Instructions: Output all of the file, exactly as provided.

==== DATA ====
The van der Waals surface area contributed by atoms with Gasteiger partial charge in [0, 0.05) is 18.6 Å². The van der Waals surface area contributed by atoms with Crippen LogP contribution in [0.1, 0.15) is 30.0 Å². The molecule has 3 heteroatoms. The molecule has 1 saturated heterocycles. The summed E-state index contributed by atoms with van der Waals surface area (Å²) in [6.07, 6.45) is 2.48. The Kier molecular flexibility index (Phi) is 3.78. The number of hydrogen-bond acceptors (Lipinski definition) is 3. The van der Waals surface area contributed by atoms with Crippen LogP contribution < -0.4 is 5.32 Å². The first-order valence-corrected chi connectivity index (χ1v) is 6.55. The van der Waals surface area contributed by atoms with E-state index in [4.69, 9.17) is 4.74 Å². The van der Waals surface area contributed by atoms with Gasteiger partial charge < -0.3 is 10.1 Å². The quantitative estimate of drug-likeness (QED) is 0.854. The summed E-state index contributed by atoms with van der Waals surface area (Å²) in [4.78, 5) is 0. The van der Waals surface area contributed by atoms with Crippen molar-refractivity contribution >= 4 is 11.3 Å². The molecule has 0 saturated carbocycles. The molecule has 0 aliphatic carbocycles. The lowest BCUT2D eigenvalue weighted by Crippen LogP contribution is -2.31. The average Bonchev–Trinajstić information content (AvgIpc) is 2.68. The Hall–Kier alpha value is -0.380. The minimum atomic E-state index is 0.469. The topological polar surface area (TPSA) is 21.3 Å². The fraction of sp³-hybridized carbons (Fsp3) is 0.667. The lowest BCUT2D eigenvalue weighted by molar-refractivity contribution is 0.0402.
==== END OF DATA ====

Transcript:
The van der Waals surface area contributed by atoms with Gasteiger partial charge in [0, 0.05) is 18.6 Å². The van der Waals surface area contributed by atoms with Crippen LogP contribution in [0.1, 0.15) is 30.0 Å². The molecule has 3 heteroatoms. The molecule has 1 saturated heterocycles. The summed E-state index contributed by atoms with van der Waals surface area (Å²) in [6.07, 6.45) is 2.48. The Kier molecular flexibility index (Phi) is 3.78. The number of hydrogen-bond acceptors (Lipinski definition) is 3. The van der Waals surface area contributed by atoms with Crippen LogP contribution < -0.4 is 5.32 Å². The first-order valence-corrected chi connectivity index (χ1v) is 6.55. The van der Waals surface area contributed by atoms with E-state index in [4.69, 9.17) is 4.74 Å². The van der Waals surface area contributed by atoms with Gasteiger partial charge < -0.3 is 10.1 Å². The quantitative estimate of drug-likeness (QED) is 0.854. The summed E-state index contributed by atoms with van der Waals surface area (Å²) in [4.78, 5) is 0. The van der Waals surface area contributed by atoms with Crippen molar-refractivity contribution >= 4 is 11.3 Å². The molecule has 0 saturated carbocycles. The molecule has 0 aliphatic carbocycles. The lowest BCUT2D eigenvalue weighted by Crippen LogP contribution is -2.31. The average Bonchev–Trinajstić information content (AvgIpc) is 2.68. The Hall–Kier alpha value is -0.380. The minimum atomic E-state index is 0.469. The topological polar surface area (TPSA) is 21.3 Å². The fraction of sp³-hybridized carbons (Fsp3) is 0.667. The lowest BCUT2D eigenvalue weighted by molar-refractivity contribution is 0.0402.